On the other hand, I keep wondering how people even managed to get to the point where they start desiring to declutter their living space. Of course, it is possible to obtain unnecessary stuff by inheriting it from deceased family members of getting it as Christmas/birthday gifts. But most of the time all that stuff, which gets labeled as “clutter,” is something that the person bought on their own. Why do people even do this?

Of course, I have experienced buyer’s remorse, I have regretted purchasing stuff that I didn’t end up using as much as I expected. But for me this happens very rarely. I just don’t buy stuff I don’t need, because (1) I don’t have that much money, (2) I don’t have near unlimited storage space in my home, thus I have to keep in mind that I don’t have room for less than necessary things.

Instead of decluttering and donating or throwing out stuff you don’t need, it is better not to generate the clutter in the first place. Don’t buy some item you don’t need in the first place, and then you won’t have to throw it out a few years later after this thing has pointlessly taken up space in your closet for a while.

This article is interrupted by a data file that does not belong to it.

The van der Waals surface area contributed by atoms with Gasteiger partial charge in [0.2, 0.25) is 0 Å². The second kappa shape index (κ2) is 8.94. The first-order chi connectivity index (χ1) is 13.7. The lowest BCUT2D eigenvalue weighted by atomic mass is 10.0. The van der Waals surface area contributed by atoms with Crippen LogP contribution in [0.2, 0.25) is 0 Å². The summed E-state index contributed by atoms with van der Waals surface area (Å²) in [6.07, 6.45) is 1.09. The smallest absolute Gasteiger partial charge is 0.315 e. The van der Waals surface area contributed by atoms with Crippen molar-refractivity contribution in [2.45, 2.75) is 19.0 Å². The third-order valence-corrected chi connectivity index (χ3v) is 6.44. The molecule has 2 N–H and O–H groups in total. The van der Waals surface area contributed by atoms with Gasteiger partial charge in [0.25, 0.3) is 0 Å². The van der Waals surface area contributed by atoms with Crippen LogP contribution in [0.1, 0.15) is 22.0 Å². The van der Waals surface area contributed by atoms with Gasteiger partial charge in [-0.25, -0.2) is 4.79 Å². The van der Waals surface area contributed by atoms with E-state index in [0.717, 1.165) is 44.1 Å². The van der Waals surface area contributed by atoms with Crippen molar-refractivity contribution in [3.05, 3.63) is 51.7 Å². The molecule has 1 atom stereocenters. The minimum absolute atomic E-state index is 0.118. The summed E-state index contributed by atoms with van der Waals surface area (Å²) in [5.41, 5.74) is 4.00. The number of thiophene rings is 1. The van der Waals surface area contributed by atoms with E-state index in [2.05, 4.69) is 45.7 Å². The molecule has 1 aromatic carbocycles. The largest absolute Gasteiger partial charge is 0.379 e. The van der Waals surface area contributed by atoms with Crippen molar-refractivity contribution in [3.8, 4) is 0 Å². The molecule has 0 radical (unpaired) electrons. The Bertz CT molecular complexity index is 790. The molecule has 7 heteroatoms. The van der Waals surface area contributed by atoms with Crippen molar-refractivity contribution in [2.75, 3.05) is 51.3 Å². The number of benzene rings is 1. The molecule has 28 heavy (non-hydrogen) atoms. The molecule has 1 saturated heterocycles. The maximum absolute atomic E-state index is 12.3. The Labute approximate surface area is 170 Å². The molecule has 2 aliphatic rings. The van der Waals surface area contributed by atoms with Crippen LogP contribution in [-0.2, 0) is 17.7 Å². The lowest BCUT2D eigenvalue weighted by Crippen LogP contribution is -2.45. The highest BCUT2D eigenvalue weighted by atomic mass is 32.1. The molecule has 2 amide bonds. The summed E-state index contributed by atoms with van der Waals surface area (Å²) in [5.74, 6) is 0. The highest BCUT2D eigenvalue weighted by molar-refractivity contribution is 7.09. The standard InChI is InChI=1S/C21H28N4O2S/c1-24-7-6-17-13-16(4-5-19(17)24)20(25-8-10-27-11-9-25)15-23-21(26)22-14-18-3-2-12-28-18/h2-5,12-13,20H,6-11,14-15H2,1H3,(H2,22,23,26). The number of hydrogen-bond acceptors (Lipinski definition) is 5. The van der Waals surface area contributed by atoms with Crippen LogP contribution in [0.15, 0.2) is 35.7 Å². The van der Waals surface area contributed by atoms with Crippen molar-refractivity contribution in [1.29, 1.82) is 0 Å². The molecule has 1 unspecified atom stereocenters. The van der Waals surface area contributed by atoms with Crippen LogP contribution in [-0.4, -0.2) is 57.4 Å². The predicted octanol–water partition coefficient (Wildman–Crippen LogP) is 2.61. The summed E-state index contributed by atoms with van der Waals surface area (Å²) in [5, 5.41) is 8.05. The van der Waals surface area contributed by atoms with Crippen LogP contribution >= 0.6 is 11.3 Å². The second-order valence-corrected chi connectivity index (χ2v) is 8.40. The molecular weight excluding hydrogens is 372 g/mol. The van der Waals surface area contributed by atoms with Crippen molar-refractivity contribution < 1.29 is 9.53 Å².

First marketing people persuade consumers to pay for stuff they don’t need. Next, websites earn a profit by offering advice on how to throw out/donate the unnecessary stuff. And a hell lot of waste is generated in the process. After all, humanity is fantastically skilled at trashing the planet and failing to even enjoy the process. It’s not like buying stuff and throwing it out afterwards even makes people happy. Never mind that we lead stressful lives and work long hours just so that we could then waste all this hard-earned money on stuff that will need decluttering.

The modern consumerist lifestyle is just ridiculous. Why do people even participate in this rat race? Because marketing specialists have made us desire some new stuff? If so, then we should understand that following the advice of marketing people doesn’t make us happy. Or is it because we fear that acquaintances will look down on us if we don’t own the newest fancy stuff? If so, then why do we care so much about the opinions of people whom we don’t even like?

I believe that current problems are the failure of the society as a whole, and I usually don’t blame individual people for making poor decisions while shopping. For example, if all the people you know have oversized living rooms, then deciding that you want something different in your own home is not that simple. Besides, it’s not like building codes and regulations even allow small homes in every region. Alternatively, if your work colleagues are snobs who look down on you because of wearing the same clothes every day or having an old car, it’s not that simple to just ignore then, given how it might harm your career. Thus I believe that the society needs to change as a whole.